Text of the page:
We hope everyone had a lovely long weekend! (We know it’s not Monday but is anybody’s perception of time accurate anymore?)

Among the various changes brought on by the pandemic, we have noticed a common trend emerge in our community. Despite our modern technology (online shopping, takeout apps, and media devices) our current activities are emulating those of a previous generation. What are we talking about, you ask? The kinds of past times which return us to our roots, offering us a sense of simplicity.

Fulfillment without the bells and whistles.

Learning to live with what we’ve got, instead of our material ‘wants’. Despite the resurgence of such activities being partly due to spending more time at home, we hope everyone can take away some of the values they bring us.




In our instant world, it has become very easy to forget where our food comes from. When you can just go to the grocery store and pick up whatever you need, you don’t often think about how it’s grown, where it’s grown, or who grew it. Now more than ever, we are becoming acutely aware of all of these things.

The benefits of gardening on your physical, psychological, and social health has been proven. Among it’s most simple, it connects us to nature. It brings us out of this digitized world and back where we were meant to be. You don’t have to have a lot of knowledge of gardening to garden. It is inherent. We already know what to do (even if you don’t realize it yet) because we, humans, are basically plants. What do we need? Air, water, nutrients. What do plants need? The exact same thing.

There are thousands of resources out there to get you started.Growing your own food allows you to see the nurturing that is required to bring a plant to fruition. It makes you appreciate the time and process it took to have it completed for harvest. It gives us something to care for. It is a process of trial and error, learning how to listen to what your plant needs and then meeting those needs, but the reward can be so sweet!

Gardening gets our hands dirty; it gives us time away from our screens and offers us something to learn. Knowing exactly where a seed came from, how it grew, and where it’s going creates an experience and pride that you can’t get from grocery store produce. And why pay more for a tomato that came from California when you can pick one off the vine yourself (without ever leaving your house)?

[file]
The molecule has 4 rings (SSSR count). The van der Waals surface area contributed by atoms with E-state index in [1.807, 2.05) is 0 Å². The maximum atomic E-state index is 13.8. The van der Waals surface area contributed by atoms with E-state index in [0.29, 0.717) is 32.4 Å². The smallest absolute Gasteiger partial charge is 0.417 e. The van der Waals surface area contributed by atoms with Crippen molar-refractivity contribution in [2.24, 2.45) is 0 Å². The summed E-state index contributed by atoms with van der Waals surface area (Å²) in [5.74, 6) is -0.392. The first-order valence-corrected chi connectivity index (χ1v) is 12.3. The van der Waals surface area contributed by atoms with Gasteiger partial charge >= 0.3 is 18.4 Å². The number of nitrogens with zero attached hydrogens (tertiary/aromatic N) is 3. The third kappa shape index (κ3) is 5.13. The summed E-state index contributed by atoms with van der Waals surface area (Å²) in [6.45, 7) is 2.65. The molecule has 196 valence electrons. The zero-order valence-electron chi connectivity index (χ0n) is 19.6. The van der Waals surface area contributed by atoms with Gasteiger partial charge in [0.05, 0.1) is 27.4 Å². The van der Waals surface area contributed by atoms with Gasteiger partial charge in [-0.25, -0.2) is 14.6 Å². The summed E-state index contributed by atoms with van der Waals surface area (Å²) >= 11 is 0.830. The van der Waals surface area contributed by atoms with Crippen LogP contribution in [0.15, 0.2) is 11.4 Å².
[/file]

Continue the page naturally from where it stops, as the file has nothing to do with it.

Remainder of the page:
Quality Time

This is referring to time spent with family, partners, friends (and yourself) where you give one another your full and undivided attention- not having a conversation while texting or being distracted about work matters while playing a game.

Two months ago, you may have spent your days working long hours, going out to meet friends, or caregiving, then catching up on your social media and television shows in your free time. Sometimes that means true quality time gets placed on the back burner. The above tasks may still be prevalent in your current life, but the difference is we are mostly home bound at all times and have more opportunity than ever to properly connect with each other. 

Home Cooking

Whether you have little experience in the kitchen, are a pro, or fall somewhere in the middle, you are under the same physical distancing rules as everyone else, which means that chances are, you are preparing more food within your home than you were pre-pandemic.

While going out to restaurants can be a great social and cultural experience and grabbing takeout offers us convenience (and in either case, the economy is being supported), cooking from home allows us to be a part of the whole process start to finish.

Shopping for, and in some cases, growing our own ingredients give us choice and control over what we are putting into our bodies. Cooking itself helps to develop new skills and can be a relaxing and enjoyable activity! It is a form of self-care: you are nourishing yourself and providing your body with energy to carry on throughout the day. Then, you gain the satisfaction of indulging in something you created, which may have even saved you some money.

Also, the community being found is wonderful to see! We have people sharing recipes, pictures, and reviews of all of their favourite meals and techniques they’ve tried out! If you’re interested in a community like the one we’ve just described, head over to Facebook to join our TNDF What’s Cooking? Group!


It is evident that in the face of adversity we come together.

Families are stepping up and neighbours are pitching in to ensure everyone is cared for. Between the online groups of freely sharing clothing, food, and household items, people volunteering their time to shop for others and delivering to their door, and local businesses supporting frontline workers, it’s as if our community has taken matters into its own hands.

We are becoming each other’s allies and advocates against pandemic impacts. Previous generations used to live by ‘it takes a village’ but up until 2 months ago, that saying seemed to be lost in translation. A lot of us stick to ourselves and struggle to reach out for help. Community building helps reduce this stigma and normalizes looking out for each other. Exchanging resources and a (metaphorical) helping hand goes a long way.